Sounds Visual Radio
Sounds Visual Radio
Episode 191: Luis Gasca

Hailing from Texas and born in 1940, Mexican trumpeter Luis Gasca honed his craft alongside jazz legends like Count Basie and Stan Kenton, as well as Afro-Cuban icons such as Mongo Santamaria and Tito Puente. However, in the late 1960s and early 1970s, he found himself immersed in San Francisco’s vibrant psychedelic scene, sporting long hair and becoming a sought-after sideman. His resume includes performances with Janis Joplin at Woodstock and contributions to albums by the likes of the Grateful Dead, Santana, Malo, Van Morrison, Cal Tjader, George Benson, Joe Henderson, and countless others.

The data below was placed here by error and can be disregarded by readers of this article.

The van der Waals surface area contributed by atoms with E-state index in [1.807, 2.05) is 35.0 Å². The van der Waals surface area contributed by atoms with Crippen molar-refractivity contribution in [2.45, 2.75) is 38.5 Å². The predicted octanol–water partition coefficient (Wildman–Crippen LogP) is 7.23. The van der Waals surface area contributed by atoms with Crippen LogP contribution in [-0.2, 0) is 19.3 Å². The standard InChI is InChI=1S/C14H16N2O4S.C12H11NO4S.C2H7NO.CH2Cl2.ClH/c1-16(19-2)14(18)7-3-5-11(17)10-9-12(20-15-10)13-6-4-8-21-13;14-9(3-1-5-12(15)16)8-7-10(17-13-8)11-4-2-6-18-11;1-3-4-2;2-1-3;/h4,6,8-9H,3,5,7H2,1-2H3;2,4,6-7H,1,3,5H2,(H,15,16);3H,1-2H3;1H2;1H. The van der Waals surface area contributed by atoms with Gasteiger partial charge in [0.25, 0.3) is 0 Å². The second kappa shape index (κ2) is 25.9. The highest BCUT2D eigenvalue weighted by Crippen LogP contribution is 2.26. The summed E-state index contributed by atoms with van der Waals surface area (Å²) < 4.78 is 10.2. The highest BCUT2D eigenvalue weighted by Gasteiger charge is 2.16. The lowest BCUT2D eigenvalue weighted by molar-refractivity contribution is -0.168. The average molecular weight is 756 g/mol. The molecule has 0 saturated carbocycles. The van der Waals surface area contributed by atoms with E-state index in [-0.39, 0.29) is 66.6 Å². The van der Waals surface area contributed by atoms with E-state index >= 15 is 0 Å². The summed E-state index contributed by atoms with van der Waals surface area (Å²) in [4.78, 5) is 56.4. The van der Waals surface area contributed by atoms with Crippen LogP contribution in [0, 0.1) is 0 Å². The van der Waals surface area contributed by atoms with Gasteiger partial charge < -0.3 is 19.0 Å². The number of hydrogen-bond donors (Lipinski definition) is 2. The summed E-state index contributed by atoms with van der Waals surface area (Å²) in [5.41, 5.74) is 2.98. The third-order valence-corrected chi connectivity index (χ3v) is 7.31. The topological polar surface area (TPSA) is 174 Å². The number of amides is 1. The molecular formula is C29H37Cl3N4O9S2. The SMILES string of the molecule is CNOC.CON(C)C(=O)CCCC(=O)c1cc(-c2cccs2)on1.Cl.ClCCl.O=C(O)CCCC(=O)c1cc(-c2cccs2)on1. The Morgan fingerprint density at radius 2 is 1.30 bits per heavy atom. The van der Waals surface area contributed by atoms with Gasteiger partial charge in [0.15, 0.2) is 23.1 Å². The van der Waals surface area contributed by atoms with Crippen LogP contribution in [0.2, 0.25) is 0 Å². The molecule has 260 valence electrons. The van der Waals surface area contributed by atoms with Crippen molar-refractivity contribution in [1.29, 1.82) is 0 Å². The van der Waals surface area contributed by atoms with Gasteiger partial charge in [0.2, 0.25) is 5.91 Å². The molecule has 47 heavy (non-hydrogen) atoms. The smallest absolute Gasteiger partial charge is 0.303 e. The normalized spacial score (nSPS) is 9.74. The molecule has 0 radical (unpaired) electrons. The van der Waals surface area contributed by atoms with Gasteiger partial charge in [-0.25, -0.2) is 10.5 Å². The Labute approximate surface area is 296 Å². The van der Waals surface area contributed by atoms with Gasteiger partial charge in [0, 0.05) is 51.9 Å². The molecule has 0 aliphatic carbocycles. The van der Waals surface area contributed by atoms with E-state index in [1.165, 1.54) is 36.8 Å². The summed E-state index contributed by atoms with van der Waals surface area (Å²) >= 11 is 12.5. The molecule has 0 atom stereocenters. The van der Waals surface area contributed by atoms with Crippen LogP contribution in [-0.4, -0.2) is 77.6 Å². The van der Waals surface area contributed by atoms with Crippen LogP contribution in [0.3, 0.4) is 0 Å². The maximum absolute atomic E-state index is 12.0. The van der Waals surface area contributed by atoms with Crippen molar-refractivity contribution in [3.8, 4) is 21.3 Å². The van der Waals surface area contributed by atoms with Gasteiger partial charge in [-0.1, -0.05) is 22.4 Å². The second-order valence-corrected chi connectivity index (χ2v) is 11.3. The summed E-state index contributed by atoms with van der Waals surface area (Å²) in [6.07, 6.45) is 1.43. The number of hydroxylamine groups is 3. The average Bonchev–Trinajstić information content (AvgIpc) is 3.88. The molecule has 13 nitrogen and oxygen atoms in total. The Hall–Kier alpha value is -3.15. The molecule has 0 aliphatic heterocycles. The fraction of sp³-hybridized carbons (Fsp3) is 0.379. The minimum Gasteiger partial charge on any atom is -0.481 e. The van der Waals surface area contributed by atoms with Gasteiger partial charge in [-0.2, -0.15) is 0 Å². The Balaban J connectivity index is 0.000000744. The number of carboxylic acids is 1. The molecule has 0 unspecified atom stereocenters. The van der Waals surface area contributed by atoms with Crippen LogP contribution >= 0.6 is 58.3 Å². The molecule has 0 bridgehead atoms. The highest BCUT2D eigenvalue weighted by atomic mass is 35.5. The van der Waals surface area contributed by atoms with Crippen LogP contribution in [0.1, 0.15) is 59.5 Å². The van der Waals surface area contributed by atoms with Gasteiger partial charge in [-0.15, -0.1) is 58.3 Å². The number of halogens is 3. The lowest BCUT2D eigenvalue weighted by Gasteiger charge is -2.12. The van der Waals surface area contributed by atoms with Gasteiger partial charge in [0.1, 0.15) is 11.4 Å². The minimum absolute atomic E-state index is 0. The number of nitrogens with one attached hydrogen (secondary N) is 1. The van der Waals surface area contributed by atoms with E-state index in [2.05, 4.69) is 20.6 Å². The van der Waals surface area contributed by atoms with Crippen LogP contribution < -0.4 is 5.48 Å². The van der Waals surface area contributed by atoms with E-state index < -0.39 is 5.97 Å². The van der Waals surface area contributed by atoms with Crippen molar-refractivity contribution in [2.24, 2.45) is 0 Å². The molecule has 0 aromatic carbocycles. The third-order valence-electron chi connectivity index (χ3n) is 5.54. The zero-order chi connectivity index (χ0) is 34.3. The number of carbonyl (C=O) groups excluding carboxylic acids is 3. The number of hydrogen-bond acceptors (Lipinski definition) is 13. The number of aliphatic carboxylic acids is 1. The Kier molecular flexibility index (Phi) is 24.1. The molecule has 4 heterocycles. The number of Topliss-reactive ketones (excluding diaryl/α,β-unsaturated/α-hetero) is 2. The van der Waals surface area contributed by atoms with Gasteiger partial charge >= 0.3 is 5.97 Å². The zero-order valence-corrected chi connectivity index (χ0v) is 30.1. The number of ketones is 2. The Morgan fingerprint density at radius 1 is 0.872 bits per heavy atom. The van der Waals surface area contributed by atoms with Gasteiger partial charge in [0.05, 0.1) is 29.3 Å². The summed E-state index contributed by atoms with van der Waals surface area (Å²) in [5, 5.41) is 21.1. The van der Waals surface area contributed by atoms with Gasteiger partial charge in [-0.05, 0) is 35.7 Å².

On his second album as a leader–a classic LP entitled For Those Who Chant–Gasca assembled Santana’s classic lineup, resulting in a fusion of Latin jazz and funky Bitches-Brew-inspired euphoria. The album features four expansive tracks, rich with percussion, and is elevated by the addition of Joe Henderson’s smoky tenor saxophone, which intensifies the mystique. Fusion virtuosos Stanley Clarke and Lenny White further enhance the grooves with their electrifying contributions. Drawing inspiration from Miles Davis’s “In A Silent Way,” Gasca infuses the music with a psychedelic flair, replacing Davis’s contemplative phrases with his own bold and spirited trumpet blasts. Tracks like “Spanish Gypsy” draw listeners into profound introspection with its captivating opening. The band’s synergy is palpable, with Joe Henderson’s tenor saxophone prowess shining brightly. Adding to its allure, the album’s artwork, crafted by San Francisco artist Phillip Lindsay Mason, is nothing short of breathtaking, promoting both personal and cultural pride.

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